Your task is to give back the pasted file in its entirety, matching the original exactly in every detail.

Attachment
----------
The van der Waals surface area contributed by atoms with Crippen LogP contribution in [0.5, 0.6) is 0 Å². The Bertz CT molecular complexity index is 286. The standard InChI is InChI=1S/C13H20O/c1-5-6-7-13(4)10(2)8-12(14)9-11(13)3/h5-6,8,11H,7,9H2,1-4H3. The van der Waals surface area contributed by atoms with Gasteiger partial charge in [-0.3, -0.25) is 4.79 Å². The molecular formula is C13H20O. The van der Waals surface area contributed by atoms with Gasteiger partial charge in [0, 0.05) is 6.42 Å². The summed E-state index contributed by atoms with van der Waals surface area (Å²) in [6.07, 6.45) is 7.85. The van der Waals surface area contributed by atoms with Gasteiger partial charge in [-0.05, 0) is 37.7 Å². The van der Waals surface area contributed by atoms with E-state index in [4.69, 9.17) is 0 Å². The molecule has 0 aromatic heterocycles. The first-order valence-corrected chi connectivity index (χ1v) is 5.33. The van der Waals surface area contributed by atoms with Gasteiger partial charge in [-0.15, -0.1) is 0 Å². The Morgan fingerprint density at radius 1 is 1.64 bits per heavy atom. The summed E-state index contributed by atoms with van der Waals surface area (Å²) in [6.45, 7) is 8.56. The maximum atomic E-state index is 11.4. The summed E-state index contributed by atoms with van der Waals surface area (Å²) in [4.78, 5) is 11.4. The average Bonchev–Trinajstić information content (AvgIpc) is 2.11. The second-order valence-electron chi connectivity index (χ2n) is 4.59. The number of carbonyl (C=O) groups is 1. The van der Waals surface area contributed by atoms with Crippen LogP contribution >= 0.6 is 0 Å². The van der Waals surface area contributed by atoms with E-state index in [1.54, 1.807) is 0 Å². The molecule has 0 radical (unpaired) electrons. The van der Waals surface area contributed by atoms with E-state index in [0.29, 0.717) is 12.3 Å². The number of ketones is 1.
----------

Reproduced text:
The van der Waals surface area contributed by atoms with Crippen LogP contribution in [0.5, 0.6) is 0 Å². The Bertz CT molecular complexity index is 286. The standard InChI is InChI=1S/C13H20O/c1-5-6-7-13(4)10(2)8-12(14)9-11(13)3/h5-6,8,11H,7,9H2,1-4H3. The van der Waals surface area contributed by atoms with Gasteiger partial charge in [-0.3, -0.25) is 4.79 Å². The molecular formula is C13H20O. The van der Waals surface area contributed by atoms with Gasteiger partial charge in [0, 0.05) is 6.42 Å². The summed E-state index contributed by atoms with van der Waals surface area (Å²) in [6.07, 6.45) is 7.85. The van der Waals surface area contributed by atoms with Gasteiger partial charge in [-0.05, 0) is 37.7 Å². The van der Waals surface area contributed by atoms with E-state index in [4.69, 9.17) is 0 Å². The molecule has 0 aromatic heterocycles. The first-order valence-corrected chi connectivity index (χ1v) is 5.33. The van der Waals surface area contributed by atoms with Gasteiger partial charge in [-0.15, -0.1) is 0 Å². The Morgan fingerprint density at radius 1 is 1.64 bits per heavy atom. The summed E-state index contributed by atoms with van der Waals surface area (Å²) in [6.45, 7) is 8.56. The maximum atomic E-state index is 11.4. The summed E-state index contributed by atoms with van der Waals surface area (Å²) in [4.78, 5) is 11.4. The average Bonchev–Trinajstić information content (AvgIpc) is 2.11. The second-order valence-electron chi connectivity index (χ2n) is 4.59. The number of carbonyl (C=O) groups is 1. The van der Waals surface area contributed by atoms with Crippen LogP contribution >= 0.6 is 0 Å². The van der Waals surface area contributed by atoms with E-state index in [1.54, 1.807) is 0 Å². The molecule has 0 radical (unpaired) electrons. The van der Waals surface area contributed by atoms with E-state index in [0.29, 0.717) is 12.3 Å². The number of ketones is 1.